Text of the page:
Dogs With Upset Stomachs

Monday, April 25th, 2016


When a dog is suffering with an upset stomach it can be a miserable time for both the dog and its owner.

When dogs have upset stomachs accompanied by vomiting and diarrhea, it’s unpleasant for the dog’s owner, but worse for the dog. Vomiting, diarrhea and abdominal pain are unsettling to a pet and the sooner these problems are resolved, the better off the dog will be. A direct result of persistent vomiting or diarrhea is dehydration, so it’s very important to be sure your dog stays well hydrated when sick.

Some of the options for treating an upset stomach include home remedies, over-the-counter medications and prescription medications. The specific remedy needed to help a dog depends on the severity of the stomach upset and which symptoms it is experiencing.

Step one in treating a dog with an upset stomach is to identify the cause for the onset of the stomach problems. Upset stomach problems in dogs most commonly occur as the result of bacterial or viral infections or ingestion of foreign matter.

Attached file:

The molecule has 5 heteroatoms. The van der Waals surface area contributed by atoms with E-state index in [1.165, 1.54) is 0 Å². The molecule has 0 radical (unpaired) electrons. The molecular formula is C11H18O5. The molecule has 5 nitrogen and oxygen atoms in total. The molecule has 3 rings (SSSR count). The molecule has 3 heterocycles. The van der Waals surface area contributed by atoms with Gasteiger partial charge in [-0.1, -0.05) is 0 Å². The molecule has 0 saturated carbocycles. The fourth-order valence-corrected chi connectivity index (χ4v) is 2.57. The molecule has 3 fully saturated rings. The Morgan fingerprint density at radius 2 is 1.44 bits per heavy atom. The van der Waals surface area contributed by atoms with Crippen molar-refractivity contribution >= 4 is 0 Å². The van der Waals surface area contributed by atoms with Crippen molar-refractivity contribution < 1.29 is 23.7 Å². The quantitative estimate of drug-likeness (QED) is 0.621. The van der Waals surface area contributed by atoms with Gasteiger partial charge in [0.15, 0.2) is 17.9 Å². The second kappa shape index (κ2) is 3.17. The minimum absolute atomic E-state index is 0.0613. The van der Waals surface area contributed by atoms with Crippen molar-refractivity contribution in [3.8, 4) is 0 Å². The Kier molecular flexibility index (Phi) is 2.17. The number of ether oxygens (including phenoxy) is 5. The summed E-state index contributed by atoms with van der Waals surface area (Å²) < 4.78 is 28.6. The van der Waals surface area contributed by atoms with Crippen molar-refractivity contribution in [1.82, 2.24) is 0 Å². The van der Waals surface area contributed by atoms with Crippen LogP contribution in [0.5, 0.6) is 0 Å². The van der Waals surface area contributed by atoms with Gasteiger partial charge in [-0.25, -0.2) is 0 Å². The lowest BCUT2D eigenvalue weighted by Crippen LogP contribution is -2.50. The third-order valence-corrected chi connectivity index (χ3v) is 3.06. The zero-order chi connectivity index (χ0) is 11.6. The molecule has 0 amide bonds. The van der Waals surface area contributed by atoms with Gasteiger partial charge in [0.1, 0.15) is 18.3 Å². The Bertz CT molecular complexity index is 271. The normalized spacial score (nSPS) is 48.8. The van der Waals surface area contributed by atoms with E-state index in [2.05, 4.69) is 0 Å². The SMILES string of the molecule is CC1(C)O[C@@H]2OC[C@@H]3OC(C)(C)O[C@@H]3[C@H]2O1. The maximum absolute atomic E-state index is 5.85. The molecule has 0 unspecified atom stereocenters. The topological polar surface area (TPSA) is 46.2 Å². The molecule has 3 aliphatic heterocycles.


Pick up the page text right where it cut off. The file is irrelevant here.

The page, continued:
It’s not always possible to isolate the exact cause of upset stomach problems in dogs because it’s too easy for a dog to swallow something without your knowledge, resulting in the upset. However, if you can find out what caused the upset stomach, you’ll have a better chance of choosing the right remedy for effective treatment.